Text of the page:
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How To Conquer The Fear Of Asking The Dreaded Budget Question


Inquiring about budget can be one of the most difficult subjects when it comes to qualifying a prospect. Many feel that they don’t like talking about their financial situations with strangers, so why should prospects want to talk about theirs with them? While this is a valid point, I feel there are ways to ask questions in a non-intrusive way to get these prospects talking.  It’s extremely difficult to get a specific dollar amount from a prospect when it is the first conversation you are having with them, but even if you can’t get an exact dollar amount, you still have the ability to paint a clear picture surrounding the budget process at the companies you are calling into.

So how do you go about uncovering such sensitive information from your potential buyers? The most important factor is to establish trust with your prospects, and often times this can be on your very first call with them. Before even reaching the budgeting questions, you should have a very detailed conversation with them to uncover their pains and needs – and mostly importantly, the compelling event that is enticing your client to review your products/services. Establish trust by not running through a series of questions that sounds like a survey, but instead, have a business conversation. By the time you reach the budget qualification, your prospects will trust you enough to open up about the funds they have available.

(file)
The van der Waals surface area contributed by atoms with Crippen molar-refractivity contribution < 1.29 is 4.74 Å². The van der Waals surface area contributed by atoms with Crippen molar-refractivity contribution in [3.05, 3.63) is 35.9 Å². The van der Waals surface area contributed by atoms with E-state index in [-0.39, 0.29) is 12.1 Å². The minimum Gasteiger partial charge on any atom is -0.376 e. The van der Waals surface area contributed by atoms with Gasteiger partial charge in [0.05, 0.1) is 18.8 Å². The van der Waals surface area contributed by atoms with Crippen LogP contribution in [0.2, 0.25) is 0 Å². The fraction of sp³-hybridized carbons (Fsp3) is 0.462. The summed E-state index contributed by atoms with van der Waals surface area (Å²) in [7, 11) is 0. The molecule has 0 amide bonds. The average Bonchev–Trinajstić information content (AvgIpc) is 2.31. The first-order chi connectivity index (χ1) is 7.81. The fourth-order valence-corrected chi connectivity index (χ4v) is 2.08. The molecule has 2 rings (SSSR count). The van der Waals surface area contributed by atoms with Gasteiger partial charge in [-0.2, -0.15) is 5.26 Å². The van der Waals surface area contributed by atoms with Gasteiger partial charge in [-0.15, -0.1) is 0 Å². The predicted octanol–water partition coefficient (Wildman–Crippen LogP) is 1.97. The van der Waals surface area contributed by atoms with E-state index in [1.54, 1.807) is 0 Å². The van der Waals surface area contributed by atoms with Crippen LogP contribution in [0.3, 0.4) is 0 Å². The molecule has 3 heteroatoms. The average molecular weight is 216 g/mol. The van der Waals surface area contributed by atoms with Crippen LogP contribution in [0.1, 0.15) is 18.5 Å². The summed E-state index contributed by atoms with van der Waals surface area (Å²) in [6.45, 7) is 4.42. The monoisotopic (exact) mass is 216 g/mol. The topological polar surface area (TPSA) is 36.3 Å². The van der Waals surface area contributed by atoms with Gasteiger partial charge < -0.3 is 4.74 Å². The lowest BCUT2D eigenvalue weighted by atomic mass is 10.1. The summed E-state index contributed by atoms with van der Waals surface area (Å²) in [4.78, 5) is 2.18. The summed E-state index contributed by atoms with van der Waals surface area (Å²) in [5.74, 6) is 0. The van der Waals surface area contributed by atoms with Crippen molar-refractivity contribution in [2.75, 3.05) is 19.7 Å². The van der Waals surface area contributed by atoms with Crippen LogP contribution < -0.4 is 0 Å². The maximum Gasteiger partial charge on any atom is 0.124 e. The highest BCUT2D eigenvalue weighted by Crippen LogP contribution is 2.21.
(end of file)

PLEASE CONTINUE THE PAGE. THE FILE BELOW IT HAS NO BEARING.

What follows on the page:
After establishing trust with your prospect,  tie in budget questions that are going to get them talking and not just answer “yes” or “no.” You will find the most success by asking lead in questions like “When purchasing a technology, what is the budget process at your organization usually like?” After they answer this question, try following up with “Have you already allocated funds for this project to address your need to XYZ?” If the answer is no, a great follow up question to use is, “If you came across a solution that could address your need to XYZ, could funds be reallocated?”

As the conversation continues, and you have established more trust and rapport, then it is more appropriate to ask questions like,” Is there a price range you are trying to stay within when making your purchase?”  This question might even entice the prospect to start asking about pricing, which is when you know you have had a successful call and are going to close for the lead – and that your sales rep is going to be excited to see this qualified opportunity come across their email.

Asking prospects about budget can be quite challenging – especially when it is over the phone and might even be the first time you have ever spoken with them. By avoiding survey type questions and establishing a feeling of trust, you will be surprised at how easy it can be to get them talking. How do you train your reps to conquer the dreaded budget qualification questions?

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About the Author   |   Laney Dowling

Laney Dowling is the Director of Customer Success at AG Salesworks. Laney's responsibilities include managing daily client engagements, inside sales team oversight, reporting, training, and ongoing contact list development and refinement. To read more of Laney's articles, click here.

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